Challender and McMillan wrote:“ The decision to reduce the complex social, cultural, and economic nature of wildlife trade into a simple law enforcement problem fails to address the underlying drivers of poaching and trade. It also lacks legitimacy in source countries where it typically translates into disincentives for rural people to conserve wildlife and conflicts with local livelihood strategies, traditional practices, and cultural norms.”
In order to rectify this situation, it is crucial to bring the issue of benefits accruing to local communities through legal use of wildlife back to the forefront of the international agenda and to start immediate work at national levels. There is a vast recent literature on Community-based Conservation in Africa (see for example Roe D., Nelson, F., Sandbrook, C. 2009, Child, B. 2003, Nelson, F. and Agrawal, A. 2008, Taylor, R., 2001,Torquebiau E. & Taylor R.D. 2009) and a Resolution adopted at the IUCN World Conservation Congress of 2012 may provide guidance.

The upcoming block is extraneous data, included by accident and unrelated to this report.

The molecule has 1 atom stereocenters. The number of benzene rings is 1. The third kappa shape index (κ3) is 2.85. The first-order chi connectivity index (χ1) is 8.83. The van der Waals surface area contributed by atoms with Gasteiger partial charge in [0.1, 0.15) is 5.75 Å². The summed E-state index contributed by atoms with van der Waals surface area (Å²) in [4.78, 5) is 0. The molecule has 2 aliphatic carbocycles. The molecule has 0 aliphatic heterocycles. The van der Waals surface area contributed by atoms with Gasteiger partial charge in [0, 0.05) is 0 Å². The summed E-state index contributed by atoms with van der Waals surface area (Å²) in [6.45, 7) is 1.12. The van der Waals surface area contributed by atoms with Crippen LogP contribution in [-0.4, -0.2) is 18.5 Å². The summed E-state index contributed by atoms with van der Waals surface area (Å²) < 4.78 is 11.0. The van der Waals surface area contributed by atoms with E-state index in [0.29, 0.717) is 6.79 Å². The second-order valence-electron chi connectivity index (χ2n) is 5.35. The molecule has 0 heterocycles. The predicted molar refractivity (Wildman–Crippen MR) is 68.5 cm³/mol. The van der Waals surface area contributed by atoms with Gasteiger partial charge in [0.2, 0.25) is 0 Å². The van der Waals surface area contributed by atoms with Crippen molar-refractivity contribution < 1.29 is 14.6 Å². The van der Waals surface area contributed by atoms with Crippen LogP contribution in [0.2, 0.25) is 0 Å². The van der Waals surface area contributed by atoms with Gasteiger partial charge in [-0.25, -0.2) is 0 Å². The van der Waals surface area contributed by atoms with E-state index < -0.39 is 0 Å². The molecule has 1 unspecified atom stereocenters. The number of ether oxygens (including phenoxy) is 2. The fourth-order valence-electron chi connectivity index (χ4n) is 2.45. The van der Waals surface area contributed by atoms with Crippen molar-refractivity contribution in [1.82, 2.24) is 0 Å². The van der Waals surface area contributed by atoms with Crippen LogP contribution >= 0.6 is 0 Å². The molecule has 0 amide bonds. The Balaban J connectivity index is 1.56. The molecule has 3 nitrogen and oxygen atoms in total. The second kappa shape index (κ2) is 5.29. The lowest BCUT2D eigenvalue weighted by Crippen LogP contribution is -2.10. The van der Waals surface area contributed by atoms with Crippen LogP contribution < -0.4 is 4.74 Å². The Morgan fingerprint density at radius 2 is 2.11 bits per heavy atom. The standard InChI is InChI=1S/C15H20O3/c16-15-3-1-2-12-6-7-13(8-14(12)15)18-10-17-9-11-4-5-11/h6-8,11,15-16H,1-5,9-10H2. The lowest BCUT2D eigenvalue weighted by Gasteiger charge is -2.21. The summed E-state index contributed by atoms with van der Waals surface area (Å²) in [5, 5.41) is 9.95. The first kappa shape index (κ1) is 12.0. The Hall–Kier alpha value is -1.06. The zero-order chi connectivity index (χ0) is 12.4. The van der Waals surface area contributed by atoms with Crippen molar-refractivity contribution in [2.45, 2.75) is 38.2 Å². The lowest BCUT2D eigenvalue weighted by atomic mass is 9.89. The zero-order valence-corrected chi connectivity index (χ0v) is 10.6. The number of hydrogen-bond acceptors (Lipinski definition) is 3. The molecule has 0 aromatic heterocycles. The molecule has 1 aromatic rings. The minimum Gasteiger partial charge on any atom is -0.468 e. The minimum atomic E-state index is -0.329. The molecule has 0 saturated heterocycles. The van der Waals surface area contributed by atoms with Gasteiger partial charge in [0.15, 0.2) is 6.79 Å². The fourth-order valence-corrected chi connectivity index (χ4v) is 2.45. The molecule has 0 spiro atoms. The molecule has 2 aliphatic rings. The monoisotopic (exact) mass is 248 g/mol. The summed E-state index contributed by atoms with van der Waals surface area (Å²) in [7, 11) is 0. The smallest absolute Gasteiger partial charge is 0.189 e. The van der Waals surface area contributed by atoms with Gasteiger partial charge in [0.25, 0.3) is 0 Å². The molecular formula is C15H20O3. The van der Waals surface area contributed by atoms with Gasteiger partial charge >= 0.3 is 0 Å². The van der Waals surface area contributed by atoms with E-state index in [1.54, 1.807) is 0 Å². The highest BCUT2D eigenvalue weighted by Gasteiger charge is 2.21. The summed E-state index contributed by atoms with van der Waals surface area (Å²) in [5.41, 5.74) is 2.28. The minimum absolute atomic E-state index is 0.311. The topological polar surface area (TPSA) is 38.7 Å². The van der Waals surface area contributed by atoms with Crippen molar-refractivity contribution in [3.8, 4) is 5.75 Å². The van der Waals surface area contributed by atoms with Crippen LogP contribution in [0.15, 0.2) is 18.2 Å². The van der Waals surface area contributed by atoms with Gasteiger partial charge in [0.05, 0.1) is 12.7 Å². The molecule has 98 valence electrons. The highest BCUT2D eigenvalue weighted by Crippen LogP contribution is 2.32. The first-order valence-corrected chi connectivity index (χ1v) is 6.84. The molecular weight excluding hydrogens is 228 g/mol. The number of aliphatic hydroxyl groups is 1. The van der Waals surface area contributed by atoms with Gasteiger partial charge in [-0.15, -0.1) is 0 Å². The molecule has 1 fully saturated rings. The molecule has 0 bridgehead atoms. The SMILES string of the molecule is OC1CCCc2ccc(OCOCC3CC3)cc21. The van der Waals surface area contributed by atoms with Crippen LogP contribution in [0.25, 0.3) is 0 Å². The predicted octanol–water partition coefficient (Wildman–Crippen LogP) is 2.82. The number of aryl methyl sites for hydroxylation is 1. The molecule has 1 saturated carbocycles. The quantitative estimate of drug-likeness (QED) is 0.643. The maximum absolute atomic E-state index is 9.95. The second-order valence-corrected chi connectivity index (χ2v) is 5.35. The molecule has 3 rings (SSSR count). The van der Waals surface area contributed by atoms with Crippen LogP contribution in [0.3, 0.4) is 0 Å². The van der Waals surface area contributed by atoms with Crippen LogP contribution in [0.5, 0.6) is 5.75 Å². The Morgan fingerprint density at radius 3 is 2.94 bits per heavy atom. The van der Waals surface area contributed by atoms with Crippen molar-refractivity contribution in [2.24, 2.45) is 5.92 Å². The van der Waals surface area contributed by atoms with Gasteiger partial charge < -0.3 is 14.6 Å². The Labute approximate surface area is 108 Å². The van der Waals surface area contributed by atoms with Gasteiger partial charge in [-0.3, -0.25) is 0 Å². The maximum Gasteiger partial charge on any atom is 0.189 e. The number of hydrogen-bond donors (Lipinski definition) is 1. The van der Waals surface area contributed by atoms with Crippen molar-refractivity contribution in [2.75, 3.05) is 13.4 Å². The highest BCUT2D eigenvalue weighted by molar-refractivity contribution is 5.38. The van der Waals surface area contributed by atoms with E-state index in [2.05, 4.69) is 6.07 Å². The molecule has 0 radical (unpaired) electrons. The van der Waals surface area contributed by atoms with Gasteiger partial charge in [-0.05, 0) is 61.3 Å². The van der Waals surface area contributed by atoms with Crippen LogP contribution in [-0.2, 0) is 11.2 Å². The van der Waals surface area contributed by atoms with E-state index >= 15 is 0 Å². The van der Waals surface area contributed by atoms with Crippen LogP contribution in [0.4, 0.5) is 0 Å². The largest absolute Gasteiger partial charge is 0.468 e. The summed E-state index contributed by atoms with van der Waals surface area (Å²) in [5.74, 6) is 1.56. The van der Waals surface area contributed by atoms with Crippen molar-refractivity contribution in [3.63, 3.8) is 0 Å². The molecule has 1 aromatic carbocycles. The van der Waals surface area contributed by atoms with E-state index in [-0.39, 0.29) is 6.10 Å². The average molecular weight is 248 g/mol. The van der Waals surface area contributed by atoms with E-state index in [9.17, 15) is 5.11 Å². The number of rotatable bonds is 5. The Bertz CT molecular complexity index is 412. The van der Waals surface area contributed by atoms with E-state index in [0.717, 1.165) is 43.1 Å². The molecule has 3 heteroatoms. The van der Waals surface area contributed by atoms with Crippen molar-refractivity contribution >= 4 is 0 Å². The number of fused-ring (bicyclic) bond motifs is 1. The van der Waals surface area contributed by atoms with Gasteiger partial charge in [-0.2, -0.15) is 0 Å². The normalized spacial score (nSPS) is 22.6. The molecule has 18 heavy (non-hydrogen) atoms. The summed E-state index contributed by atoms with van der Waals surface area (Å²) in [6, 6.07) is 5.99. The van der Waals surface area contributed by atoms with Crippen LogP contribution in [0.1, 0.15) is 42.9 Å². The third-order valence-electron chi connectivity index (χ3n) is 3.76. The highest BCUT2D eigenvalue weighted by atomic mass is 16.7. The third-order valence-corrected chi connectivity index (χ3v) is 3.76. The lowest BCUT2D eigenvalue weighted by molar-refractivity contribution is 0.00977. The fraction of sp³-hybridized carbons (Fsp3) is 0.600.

For example, the so called “CITES success” for vicuña in South America in reality has been a success generated through a combination of the recognition of communities’ ownership rights and industry participation. Many people do not know that the key game changer in vicuña conservation in Peru, that holds the great majority of the species across its whole range, was a Legislative Decree of 1993, the year before CITES CoP9, that gave the custody and rights of exploitation of all of the vicuna populations located on their lands to rural communities in the Peruvian Andes (thanks to the above, the vicuna population in Peru has increased from 20,000 vicunas of 1991, to more than 200,000 today).